Rust in Gas Tank...

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blasphemy101
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Rust in Gas Tank...

Postby blasphemy101 » Thu Jul 05, 2012 10:04 pm

So I've been having a fuel starvation problem at high RPM, with the engine cutting out around 3500 RPM, depending on the gear (1st = redline, 2nd = 4-4.5k, 3rd = 3.5k RPM). Originally, I attributed this to my noisy external fuel pump. I replaced both the transfer pump and external pump, seemingly solving the starvation issue. However, my external pump is already noisy again!

I pulled the send line on the transfer pump and it's flowing fine. I ran some of the gas out through the return line, so it was running through both pumps, and the new external pump sounded fine. I removed about 8 gallons from the tank, and the gas that was left in the tank was pretty murky with rust. Feeling in the tank with a wood paint stick confirmed a layer of rust in the bottom of the tank.

I've tried removing the drain plug, but the first turn of the wrench (with a properly sized allen head) completely stripped it.

Is removing the tank, flushing the debris out with a garden hose and running a few tanks of Iso-HEET treated gas an acceptable solution? After doing this, I would replace both the pumps under their 12 month warranties, just to be on the safe side.

I'd rather not replace the tank or any more fuel pumps!!!
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Re: Rust in Gas Tank...

Postby Yoshi » Fri Jul 06, 2012 12:48 am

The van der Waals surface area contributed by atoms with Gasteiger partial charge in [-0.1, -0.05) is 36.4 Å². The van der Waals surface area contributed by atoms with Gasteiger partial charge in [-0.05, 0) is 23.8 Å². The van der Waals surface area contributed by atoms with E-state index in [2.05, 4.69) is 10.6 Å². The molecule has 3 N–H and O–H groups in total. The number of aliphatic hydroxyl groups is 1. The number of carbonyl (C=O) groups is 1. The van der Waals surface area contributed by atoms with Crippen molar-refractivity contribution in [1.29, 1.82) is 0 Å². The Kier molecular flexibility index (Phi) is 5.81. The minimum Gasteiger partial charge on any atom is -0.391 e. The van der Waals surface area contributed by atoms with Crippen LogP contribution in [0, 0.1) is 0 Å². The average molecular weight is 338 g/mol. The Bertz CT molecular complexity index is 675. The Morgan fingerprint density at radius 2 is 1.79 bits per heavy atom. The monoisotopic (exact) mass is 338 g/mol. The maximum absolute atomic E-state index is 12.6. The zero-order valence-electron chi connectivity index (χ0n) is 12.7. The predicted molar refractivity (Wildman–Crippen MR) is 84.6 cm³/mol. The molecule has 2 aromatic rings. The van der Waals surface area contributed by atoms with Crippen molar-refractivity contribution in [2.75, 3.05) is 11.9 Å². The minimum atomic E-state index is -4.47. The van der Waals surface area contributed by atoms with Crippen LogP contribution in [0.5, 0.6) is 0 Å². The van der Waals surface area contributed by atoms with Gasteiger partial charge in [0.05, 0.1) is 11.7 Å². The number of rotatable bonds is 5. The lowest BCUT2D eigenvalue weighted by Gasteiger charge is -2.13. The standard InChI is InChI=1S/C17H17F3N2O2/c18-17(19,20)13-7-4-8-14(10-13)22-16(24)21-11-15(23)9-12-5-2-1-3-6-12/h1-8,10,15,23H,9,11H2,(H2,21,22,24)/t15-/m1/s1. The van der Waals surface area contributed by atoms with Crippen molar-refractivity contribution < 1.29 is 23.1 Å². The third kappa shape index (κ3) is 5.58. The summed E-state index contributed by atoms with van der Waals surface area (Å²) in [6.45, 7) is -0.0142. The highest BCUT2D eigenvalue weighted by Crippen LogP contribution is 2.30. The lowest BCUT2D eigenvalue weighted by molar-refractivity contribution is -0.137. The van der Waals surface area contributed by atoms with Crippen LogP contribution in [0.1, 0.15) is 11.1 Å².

what you suggest is about what I would do. I would also blow air and some cleaner through the hard lines and replace all rubber lines. Fuel filter while you're at it but I assume you were thinking the same.
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Re: Rust in Gas Tank...

Postby AustinR » Fri Jul 06, 2012 2:51 am

Agreed. And make sure the return fuel passage on the inside of the tank is clear while you're at it.
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Re: Rust in Gas Tank...

Postby Yoshi » Fri Jul 06, 2012 12:45 pm

basically, make sure your whole asshole is clean as a whistle before putting more stuff through it.
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Re: Rust in Gas Tank...

Postby blasphemy101 » Fri Jul 06, 2012 1:43 pm

Sounds like a plan. I imagine many of the rubber lines are easy to replace once the tank is down...

All of this is keeping me from getting my whodwho MegaSquirt running! I have it installed, and I'd really like to get it going!!!
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Re: Rust in Gas Tank...

Postby Yoshi » Fri Jul 06, 2012 1:52 pm

wait wait. do you have the MS installed now or is this with the factory ecu?
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Re: Rust in Gas Tank...

Postby blasphemy101 » Fri Jul 06, 2012 2:52 pm

I have an MS setup installed in the sense that I ran the vacuum line and it's waiting to be plugged in, but the car's running on the factory ECU.

New question - would it hurt the external pump to drain the gas tank through the transfer pump by using a jumper on the fuel pump relay? This would mean no fuel going through the external pump and letting it just spin...
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Re: Rust in Gas Tank...

Postby Nsquared97 » Fri Jul 06, 2012 4:09 pm

I'm pretty sure it would. From what I know pumps like that don't like to run without anything going through them.
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Re: Rust in Gas Tank...

Postby Yoshi » Fri Jul 06, 2012 4:19 pm

never run pumps dry. you could instantly kill them.
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Re: Rust in Gas Tank...

Postby blasphemy101 » Fri Jul 06, 2012 4:44 pm

Gotcha, thanks!
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Re: Rust in Gas Tank...

Postby blasphemy101 » Mon Jul 09, 2012 2:29 pm

Well, I've gotten all the gas out of the tank. The exhaust (what a bitch) and heat shields are off, and I've unbolted the driveshaft from the diff (slightly less of a bitch). It should be out tonight, then just the tank is left :). Things are going really quickly now that the exhaust is off.